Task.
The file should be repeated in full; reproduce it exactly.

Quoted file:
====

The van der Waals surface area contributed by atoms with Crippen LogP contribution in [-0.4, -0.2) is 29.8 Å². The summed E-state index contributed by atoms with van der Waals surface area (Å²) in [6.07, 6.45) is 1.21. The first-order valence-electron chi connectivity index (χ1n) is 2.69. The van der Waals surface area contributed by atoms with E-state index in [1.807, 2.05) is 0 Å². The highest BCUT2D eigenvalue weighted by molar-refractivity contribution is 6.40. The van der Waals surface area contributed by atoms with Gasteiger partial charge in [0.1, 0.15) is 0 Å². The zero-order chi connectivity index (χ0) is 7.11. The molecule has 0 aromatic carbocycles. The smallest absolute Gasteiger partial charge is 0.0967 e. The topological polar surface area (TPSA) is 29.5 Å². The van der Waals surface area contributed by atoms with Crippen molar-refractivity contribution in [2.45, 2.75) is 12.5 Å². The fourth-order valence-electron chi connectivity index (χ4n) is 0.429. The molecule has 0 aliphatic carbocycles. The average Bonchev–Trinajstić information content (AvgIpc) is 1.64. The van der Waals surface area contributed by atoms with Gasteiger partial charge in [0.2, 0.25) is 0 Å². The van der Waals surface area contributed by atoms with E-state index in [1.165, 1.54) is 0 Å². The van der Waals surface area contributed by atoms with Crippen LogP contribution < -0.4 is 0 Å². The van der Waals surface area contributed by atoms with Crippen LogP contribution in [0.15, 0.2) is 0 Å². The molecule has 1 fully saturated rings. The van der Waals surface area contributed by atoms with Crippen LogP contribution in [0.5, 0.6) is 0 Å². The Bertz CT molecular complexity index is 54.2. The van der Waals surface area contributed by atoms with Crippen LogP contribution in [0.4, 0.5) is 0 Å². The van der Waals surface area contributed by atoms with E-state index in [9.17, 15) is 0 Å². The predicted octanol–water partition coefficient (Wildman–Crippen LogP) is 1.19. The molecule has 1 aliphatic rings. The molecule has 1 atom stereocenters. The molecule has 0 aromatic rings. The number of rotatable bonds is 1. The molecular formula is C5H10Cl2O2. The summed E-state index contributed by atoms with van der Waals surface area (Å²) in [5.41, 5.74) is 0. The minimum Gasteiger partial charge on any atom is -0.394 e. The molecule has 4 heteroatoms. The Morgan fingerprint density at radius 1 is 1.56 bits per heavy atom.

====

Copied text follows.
The van der Waals surface area contributed by atoms with Crippen LogP contribution in [-0.4, -0.2) is 29.8 Å². The summed E-state index contributed by atoms with van der Waals surface area (Å²) in [6.07, 6.45) is 1.21. The first-order valence-electron chi connectivity index (χ1n) is 2.69. The van der Waals surface area contributed by atoms with E-state index in [1.807, 2.05) is 0 Å². The highest BCUT2D eigenvalue weighted by molar-refractivity contribution is 6.40. The van der Waals surface area contributed by atoms with Gasteiger partial charge in [0.1, 0.15) is 0 Å². The zero-order chi connectivity index (χ0) is 7.11. The molecule has 0 aromatic carbocycles. The smallest absolute Gasteiger partial charge is 0.0967 e. The topological polar surface area (TPSA) is 29.5 Å². The van der Waals surface area contributed by atoms with Crippen molar-refractivity contribution in [2.45, 2.75) is 12.5 Å². The fourth-order valence-electron chi connectivity index (χ4n) is 0.429. The molecule has 0 aliphatic carbocycles. The average Bonchev–Trinajstić information content (AvgIpc) is 1.64. The van der Waals surface area contributed by atoms with Gasteiger partial charge in [0.2, 0.25) is 0 Å². The van der Waals surface area contributed by atoms with E-state index in [1.165, 1.54) is 0 Å². The van der Waals surface area contributed by atoms with Crippen LogP contribution < -0.4 is 0 Å². The van der Waals surface area contributed by atoms with Crippen LogP contribution in [0.15, 0.2) is 0 Å². The molecule has 1 fully saturated rings. The van der Waals surface area contributed by atoms with Crippen LogP contribution in [0.5, 0.6) is 0 Å². The Bertz CT molecular complexity index is 54.2. The van der Waals surface area contributed by atoms with Crippen LogP contribution in [0.4, 0.5) is 0 Å². The van der Waals surface area contributed by atoms with E-state index in [9.17, 15) is 0 Å². The predicted octanol–water partition coefficient (Wildman–Crippen LogP) is 1.19. The molecule has 1 aliphatic rings. The molecule has 1 atom stereocenters. The molecule has 0 aromatic rings. The number of rotatable bonds is 1. The molecular formula is C5H10Cl2O2. The summed E-state index contributed by atoms with van der Waals surface area (Å²) in [5.41, 5.74) is 0. The minimum Gasteiger partial charge on any atom is -0.394 e. The molecule has 4 heteroatoms. The Morgan fingerprint density at radius 1 is 1.56 bits per heavy atom.